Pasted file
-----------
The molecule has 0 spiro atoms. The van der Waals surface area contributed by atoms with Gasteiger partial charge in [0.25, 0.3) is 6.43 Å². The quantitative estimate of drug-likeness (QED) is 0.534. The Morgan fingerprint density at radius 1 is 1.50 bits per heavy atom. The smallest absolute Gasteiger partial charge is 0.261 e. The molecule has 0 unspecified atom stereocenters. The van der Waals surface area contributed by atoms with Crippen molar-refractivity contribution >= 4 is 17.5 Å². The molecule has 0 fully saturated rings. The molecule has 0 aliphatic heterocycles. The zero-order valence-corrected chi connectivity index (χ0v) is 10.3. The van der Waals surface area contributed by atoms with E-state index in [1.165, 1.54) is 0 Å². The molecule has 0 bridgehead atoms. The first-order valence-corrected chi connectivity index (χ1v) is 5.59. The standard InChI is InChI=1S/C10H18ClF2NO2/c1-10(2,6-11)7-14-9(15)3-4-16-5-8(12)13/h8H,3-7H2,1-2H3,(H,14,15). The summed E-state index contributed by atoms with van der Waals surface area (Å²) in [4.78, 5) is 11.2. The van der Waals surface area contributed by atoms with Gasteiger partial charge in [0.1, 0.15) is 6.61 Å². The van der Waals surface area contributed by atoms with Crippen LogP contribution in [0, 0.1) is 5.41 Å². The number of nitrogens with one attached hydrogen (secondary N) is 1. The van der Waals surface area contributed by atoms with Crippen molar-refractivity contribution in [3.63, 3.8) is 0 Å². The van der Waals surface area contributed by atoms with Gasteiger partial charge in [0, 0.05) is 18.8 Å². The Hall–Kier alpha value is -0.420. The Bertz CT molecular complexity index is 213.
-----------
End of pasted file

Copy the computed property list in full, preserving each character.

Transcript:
The molecule has 0 spiro atoms. The van der Waals surface area contributed by atoms with Gasteiger partial charge in [0.25, 0.3) is 6.43 Å². The quantitative estimate of drug-likeness (QED) is 0.534. The Morgan fingerprint density at radius 1 is 1.50 bits per heavy atom. The smallest absolute Gasteiger partial charge is 0.261 e. The molecule has 0 unspecified atom stereocenters. The van der Waals surface area contributed by atoms with Crippen molar-refractivity contribution >= 4 is 17.5 Å². The molecule has 0 fully saturated rings. The molecule has 0 aliphatic heterocycles. The zero-order valence-corrected chi connectivity index (χ0v) is 10.3. The van der Waals surface area contributed by atoms with E-state index in [1.165, 1.54) is 0 Å². The molecule has 0 bridgehead atoms. The first-order valence-corrected chi connectivity index (χ1v) is 5.59. The standard InChI is InChI=1S/C10H18ClF2NO2/c1-10(2,6-11)7-14-9(15)3-4-16-5-8(12)13/h8H,3-7H2,1-2H3,(H,14,15). The summed E-state index contributed by atoms with van der Waals surface area (Å²) in [4.78, 5) is 11.2. The van der Waals surface area contributed by atoms with Gasteiger partial charge in [0.1, 0.15) is 6.61 Å². The van der Waals surface area contributed by atoms with Crippen LogP contribution in [0, 0.1) is 5.41 Å². The number of nitrogens with one attached hydrogen (secondary N) is 1. The van der Waals surface area contributed by atoms with Crippen molar-refractivity contribution in [3.63, 3.8) is 0 Å². The van der Waals surface area contributed by atoms with Gasteiger partial charge in [0, 0.05) is 18.8 Å². The Hall–Kier alpha value is -0.420. The Bertz CT molecular complexity index is 213.